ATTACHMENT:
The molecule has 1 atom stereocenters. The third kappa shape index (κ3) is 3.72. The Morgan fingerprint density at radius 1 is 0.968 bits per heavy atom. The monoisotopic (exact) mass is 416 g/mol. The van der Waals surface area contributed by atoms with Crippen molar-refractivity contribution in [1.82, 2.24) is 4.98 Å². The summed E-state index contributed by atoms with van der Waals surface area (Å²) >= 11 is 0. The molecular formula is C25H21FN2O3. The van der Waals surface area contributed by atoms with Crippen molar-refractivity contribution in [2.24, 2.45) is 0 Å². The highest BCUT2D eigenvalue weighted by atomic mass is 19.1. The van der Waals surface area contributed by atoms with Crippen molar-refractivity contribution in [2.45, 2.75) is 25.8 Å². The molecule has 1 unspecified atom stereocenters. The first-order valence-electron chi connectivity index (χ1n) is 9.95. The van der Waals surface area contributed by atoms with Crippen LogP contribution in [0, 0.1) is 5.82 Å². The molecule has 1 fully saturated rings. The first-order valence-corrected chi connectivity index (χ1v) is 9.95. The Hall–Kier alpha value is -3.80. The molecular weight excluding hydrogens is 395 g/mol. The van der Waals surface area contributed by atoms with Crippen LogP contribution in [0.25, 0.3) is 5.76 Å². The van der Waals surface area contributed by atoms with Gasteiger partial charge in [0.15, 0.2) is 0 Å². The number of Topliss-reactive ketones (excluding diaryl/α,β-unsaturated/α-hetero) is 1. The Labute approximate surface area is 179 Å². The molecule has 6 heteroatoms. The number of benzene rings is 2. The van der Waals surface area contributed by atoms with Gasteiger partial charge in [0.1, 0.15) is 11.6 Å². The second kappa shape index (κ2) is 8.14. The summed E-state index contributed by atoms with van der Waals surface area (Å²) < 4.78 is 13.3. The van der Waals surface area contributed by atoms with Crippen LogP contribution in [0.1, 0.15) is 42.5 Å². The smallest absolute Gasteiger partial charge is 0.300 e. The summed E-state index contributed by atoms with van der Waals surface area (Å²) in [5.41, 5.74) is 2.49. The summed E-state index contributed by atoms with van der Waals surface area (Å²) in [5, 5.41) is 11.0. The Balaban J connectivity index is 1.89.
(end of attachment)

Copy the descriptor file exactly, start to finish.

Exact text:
The molecule has 1 atom stereocenters. The third kappa shape index (κ3) is 3.72. The Morgan fingerprint density at radius 1 is 0.968 bits per heavy atom. The monoisotopic (exact) mass is 416 g/mol. The van der Waals surface area contributed by atoms with Crippen molar-refractivity contribution in [1.82, 2.24) is 4.98 Å². The summed E-state index contributed by atoms with van der Waals surface area (Å²) >= 11 is 0. The molecular formula is C25H21FN2O3. The van der Waals surface area contributed by atoms with Crippen molar-refractivity contribution in [2.24, 2.45) is 0 Å². The highest BCUT2D eigenvalue weighted by atomic mass is 19.1. The van der Waals surface area contributed by atoms with Crippen molar-refractivity contribution in [2.45, 2.75) is 25.8 Å². The molecule has 1 unspecified atom stereocenters. The first-order valence-electron chi connectivity index (χ1n) is 9.95. The van der Waals surface area contributed by atoms with Crippen LogP contribution in [0, 0.1) is 5.82 Å². The molecule has 1 fully saturated rings. The first-order valence-corrected chi connectivity index (χ1v) is 9.95. The Hall–Kier alpha value is -3.80. The molecular weight excluding hydrogens is 395 g/mol. The van der Waals surface area contributed by atoms with Crippen LogP contribution in [0.25, 0.3) is 5.76 Å². The van der Waals surface area contributed by atoms with Gasteiger partial charge in [0.15, 0.2) is 0 Å². The number of Topliss-reactive ketones (excluding diaryl/α,β-unsaturated/α-hetero) is 1. The Labute approximate surface area is 179 Å². The molecule has 6 heteroatoms. The number of benzene rings is 2. The van der Waals surface area contributed by atoms with Gasteiger partial charge in [0.1, 0.15) is 11.6 Å². The second kappa shape index (κ2) is 8.14. The summed E-state index contributed by atoms with van der Waals surface area (Å²) < 4.78 is 13.3. The van der Waals surface area contributed by atoms with Crippen LogP contribution in [0.1, 0.15) is 42.5 Å². The smallest absolute Gasteiger partial charge is 0.300 e. The summed E-state index contributed by atoms with van der Waals surface area (Å²) in [5.41, 5.74) is 2.49. The summed E-state index contributed by atoms with van der Waals surface area (Å²) in [5, 5.41) is 11.0. The Balaban J connectivity index is 1.89.